I don't see how you do. Gulf News insists, "But Al Maliki's confidence comes from a very fragile base, and the political unity achieved so painfully around the new government could easily fall apart." How? Do we mean military coup? That's a possibility.
But if we're talking about the government falling apart because X walks out -- however many units you apply to X -- that doesn't seem likely because it's not what happened before or what's already happened. During the many months without any government -- when the UN should have imposed a temporary government -- the Minister of Electricity resigned. Nouri just made the Minister of Oil also the Minister of Electricity. There is no Constitutional power that allows him to do that. There is no "circumvent Parliament one time only" card that exists. Currently, there are 13 empty spots -- 3 of which Nouri has appointed himself (temporarily, he insists). And for those saying, "Well Moqtada has a lot of seats in this Cabinet!" He has says 7 seats in this Cabinet. And before some fool cries, "Well, see, it's one more than last time!" Uh, not really. They had 6 when there were 32 Cabinet positions (plus the Prime Minister). Now they have 7 when there are 45 Cabinet positions (plus the Prime Minister). Now that's just dealing with the 2007 walk out. That was far from the only walk out of Nouri's Cabinet. There was, for example, the great Sunni walk out of 2008. It doesn't matter who walked out, it never crippled Nouri or even made him pause.
So you can have the opinion that Moqtada al-Sadr or even Ayad Allawi hold power in the executive branch of the government today but, based on pattern, that's not a sound opinion. You may say, "In spite of pattern, I think this go round if A happens then B and C band together and . . ." But the pattern's already established and until you acknowledge the pattern, if your opinion goes against it and you can't explain why that is, your opinion's not a sound one.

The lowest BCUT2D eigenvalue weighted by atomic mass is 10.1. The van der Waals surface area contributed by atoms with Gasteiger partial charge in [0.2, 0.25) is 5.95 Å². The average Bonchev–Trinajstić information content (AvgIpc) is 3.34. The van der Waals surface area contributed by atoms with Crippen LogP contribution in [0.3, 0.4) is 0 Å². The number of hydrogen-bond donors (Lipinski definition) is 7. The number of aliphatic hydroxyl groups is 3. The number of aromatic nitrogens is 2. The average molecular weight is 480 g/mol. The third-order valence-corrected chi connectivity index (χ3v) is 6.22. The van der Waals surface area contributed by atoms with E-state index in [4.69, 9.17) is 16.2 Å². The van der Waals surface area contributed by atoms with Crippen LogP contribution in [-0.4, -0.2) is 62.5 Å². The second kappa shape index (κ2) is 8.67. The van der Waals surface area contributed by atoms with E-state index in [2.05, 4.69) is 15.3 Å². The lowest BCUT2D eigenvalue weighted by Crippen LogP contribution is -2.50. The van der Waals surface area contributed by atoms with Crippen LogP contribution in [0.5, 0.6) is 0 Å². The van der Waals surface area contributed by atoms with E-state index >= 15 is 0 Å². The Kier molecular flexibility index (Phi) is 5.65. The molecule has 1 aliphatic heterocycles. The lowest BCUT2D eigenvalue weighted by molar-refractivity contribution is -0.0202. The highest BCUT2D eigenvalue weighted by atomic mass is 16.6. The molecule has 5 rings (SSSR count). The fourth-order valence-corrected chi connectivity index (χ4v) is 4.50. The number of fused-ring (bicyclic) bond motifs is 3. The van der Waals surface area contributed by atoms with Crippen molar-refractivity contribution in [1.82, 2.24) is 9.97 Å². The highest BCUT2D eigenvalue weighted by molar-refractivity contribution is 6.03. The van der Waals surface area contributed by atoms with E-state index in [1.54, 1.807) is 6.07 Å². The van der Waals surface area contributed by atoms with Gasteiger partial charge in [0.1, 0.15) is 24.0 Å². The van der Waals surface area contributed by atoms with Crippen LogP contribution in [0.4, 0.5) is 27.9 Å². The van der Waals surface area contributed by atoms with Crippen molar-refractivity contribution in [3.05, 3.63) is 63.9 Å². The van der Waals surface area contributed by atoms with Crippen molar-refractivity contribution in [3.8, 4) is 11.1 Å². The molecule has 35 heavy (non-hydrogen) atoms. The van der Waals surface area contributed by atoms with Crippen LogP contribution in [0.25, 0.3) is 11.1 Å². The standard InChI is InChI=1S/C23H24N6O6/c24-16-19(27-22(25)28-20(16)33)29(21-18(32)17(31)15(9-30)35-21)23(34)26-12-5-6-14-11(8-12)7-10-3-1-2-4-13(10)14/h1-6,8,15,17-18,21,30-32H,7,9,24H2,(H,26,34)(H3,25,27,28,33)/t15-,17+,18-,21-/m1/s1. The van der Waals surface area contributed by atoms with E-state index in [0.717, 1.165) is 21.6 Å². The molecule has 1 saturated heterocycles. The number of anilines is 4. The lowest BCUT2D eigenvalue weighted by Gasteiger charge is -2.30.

At any time during the walk outs of Nouri's first term, Parliament could have toppled the government with a vote of no-confidence. They didn't. That was due to the fact that Nouri was able to offer 'rewards' to those who were loyal and he didn't have to offer rewards to many because so few MPs were ever present for votes. Now you can say, "Things will be different now, Parliament will be prepared to do a no-confidence vote." And maybe they will and maybe they won't but if you're not acknowledging that Parliament refused to do so before then your opinion's not sound.
Nouri's not a new face. How he's going to govern is no great mystery. He's just started his second term. Ayad Allawi's supporters will hate this but when Allawi (or rather Iraqiya) agreed to go forward without the security council being established, that was a huge mistake. (Allawi did protest that. He himself did not go along with that.) Once Nouri got the vote and moved from prime minister-designate to Prime Minister, he didn't need them anymore. That's why he could launch an assault on al-Sadr's supporters -- jump the gun on the US an launch an assault, as Gen David Petreaus testified to Congress repeatedly in April of 2008 -- without fears of reprisal.
There will be unexpected and surprises but the pattern's established and those sure that a pear tree is going to bear apples this year can hope all they want but, based on what we know from past experience, that's just not going to happen. Equally true, human development is A to B, A to C or A to D for most people. Few of us ever experience an A to Z change. In other words, Nouri today is basically the same Nouri he was from 2006 through 2010.
End of excerpt and, again, don't say you're surprised unless you want to admit how foolish you were to have ever believed that Nouri in term two would be vastly different than Nouri in term one.